Author Topic: One plane, two cars, 770 miles and six hours all to get to work and back.  (Read 3017 times)

kuchihige

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slugline

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What's really sobering is that there are other Americans that devote nearly as much time to their commutes, but just within the same metro area because they're dependent on inefficient public transit.

ketchup

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Yeah, at least he's about as time-efficient as he can be given the outrageousness of what he's doing every day.

My GF travels a lot for her business, doing stuff like this (to different places each time), but not every day...

MgoSam

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I'm just glad that I'm not pleased with my 30 minute commute, but I am able listen to audiobooks and finish about 2 or 3 books a month while driving.

acepedro45

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On the environmental impact of his commute:

"I fly an airplane back and forth every day, but I drive a Prius, so...."

Dave1442397

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I overheard one of my cycling buddies say he was leaving on a business trip from Philadelphia to Tokyo. His 74th such trip in the past few years. Just shoot me. Or pay me $10k per trip so I can FIRE...

jmecklenborg

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The California HSR line will enable this exact commute in just 2 - 21/2 hours at a fraction of the carbon footprint.


Livinginthemountains

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Sounds like a nightmare!

moof

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So he gets up at 5:30 AM, then gets home at 9 PM.  Where is the family time?  Best I can tell he is doing all that flying just to sleep in his own bed at night.  It would seem renting a bedroom for 3 nights a week, working long hours M-Th and taking a 3 day weekend with family would be a far better solution.

$2300/mo on just the air travel is insane.

mm1970

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I have a coworker who does the reverse, essentially.  Pays less than that (~$1400/month, which is cheaper than renting here).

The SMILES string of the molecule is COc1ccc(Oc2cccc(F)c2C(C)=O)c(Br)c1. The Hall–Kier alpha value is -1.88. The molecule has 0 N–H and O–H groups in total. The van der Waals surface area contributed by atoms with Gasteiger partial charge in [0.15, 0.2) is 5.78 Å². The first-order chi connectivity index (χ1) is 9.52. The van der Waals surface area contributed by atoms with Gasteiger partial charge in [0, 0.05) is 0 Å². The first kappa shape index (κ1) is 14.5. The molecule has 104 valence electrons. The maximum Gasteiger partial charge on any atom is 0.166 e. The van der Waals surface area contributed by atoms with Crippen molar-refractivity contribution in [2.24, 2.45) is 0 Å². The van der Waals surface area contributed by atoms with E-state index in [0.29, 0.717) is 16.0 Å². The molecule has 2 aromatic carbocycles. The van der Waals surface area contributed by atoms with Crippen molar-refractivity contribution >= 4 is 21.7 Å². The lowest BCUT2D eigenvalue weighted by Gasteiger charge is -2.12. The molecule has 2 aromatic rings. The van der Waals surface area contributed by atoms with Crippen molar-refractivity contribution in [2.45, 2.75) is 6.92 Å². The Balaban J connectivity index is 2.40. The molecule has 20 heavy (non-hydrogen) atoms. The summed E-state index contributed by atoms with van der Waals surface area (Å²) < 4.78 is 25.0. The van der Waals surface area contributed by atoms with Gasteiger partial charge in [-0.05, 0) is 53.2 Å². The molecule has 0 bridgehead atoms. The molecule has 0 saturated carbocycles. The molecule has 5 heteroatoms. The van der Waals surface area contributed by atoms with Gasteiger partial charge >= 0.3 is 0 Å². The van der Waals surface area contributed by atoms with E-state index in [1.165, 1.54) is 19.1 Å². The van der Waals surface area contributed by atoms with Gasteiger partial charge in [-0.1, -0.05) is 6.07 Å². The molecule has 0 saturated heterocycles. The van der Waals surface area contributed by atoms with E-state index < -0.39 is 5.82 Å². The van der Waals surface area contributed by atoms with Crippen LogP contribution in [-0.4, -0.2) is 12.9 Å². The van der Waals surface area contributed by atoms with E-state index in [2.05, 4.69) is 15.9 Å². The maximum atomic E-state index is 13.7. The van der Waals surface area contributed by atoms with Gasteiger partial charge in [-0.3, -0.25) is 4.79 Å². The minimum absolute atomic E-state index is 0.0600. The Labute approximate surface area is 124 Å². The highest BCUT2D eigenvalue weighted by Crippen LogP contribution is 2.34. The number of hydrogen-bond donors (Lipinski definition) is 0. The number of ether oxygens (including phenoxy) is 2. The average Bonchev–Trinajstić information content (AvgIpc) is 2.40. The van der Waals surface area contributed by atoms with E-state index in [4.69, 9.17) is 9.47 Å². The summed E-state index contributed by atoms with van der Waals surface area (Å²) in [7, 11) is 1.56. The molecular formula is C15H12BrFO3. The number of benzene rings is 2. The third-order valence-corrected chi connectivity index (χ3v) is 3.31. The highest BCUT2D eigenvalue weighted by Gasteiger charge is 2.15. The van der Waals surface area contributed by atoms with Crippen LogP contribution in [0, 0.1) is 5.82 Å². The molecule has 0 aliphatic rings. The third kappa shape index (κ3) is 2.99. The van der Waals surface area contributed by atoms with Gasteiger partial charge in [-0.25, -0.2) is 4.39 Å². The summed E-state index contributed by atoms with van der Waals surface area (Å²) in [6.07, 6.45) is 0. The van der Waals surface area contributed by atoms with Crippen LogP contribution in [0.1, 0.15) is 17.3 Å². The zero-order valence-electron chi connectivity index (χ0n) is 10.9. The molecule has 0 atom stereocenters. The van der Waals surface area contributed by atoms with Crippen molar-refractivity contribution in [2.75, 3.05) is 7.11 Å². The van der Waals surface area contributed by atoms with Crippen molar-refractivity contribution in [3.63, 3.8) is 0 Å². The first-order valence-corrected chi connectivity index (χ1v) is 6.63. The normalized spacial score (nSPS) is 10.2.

- car to the airport in the Bay Area
- plane to here.  This is a company that flies between various cities in CA.  He doesn't always get the times that he wants (will be bumped for higher paying customers), and some flights are cancelled due to weather occasionally.
- Bikes from the airport to the office.

Keeps the wife happy, because he goes home every night.  Flight itself isn't very long.

MgoSam

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This isn't so bad, at least compared to people that spent 2+ hours in the car each way. When he's flying he can nap or do work or watch a movie, so it is better than driving. And as he mentioned, he gets the chance to schmooze with some other bigwigs, which reminds me of one of the perks of flying first class, I've found myself having better conversations with my fellow passengers.

lost_in_the_endless_aisle

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The California HSR line will enable this exact commute in just 2 - 21/2 hours at a fraction of the carbon footprint.
2h 40min last I heard, plus you have to add time at each end for final mile (his commute will take slightly longer than by plane). Also, he will have to wait another 20 years or so for HSR to be finished...and maybe before then, there will be a 30min hyperloop.

The part I found surprising is how cheap his flight is: $2,300/month, and assuming 21 r/t flights/month, it is just ~$110 per r/t or $55/one way. I just checked Southwest's fares for Tuesday September 5th: $49/one way leg is the cheapest fare. An 8 seat plane being cost competitive with a 737 is ridiculous, wonder how that works.

jmecklenborg

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Ignoring the profound technical impracticality of a hyperloop network that attempts to compete with conventional high speed passenger rail, the thing can only get built if the state turns over power of eminent domain to Elon Musk and that's not going to happen in referendum-happy California.  Otherwise a private builder would be stuck negotiating with thousands and thousands of property owners across the state with much of the most valuable real estate in the world.   

zolotiyeruki

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An 8 seat plane being cost competitive with a 737 is ridiculous, wonder how that works.
Probably the same way LA fitness does it:  most of the subscribers don't use it enough to make it worth it.

MgoSam

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An 8 seat plane being cost competitive with a 737 is ridiculous, wonder how that works.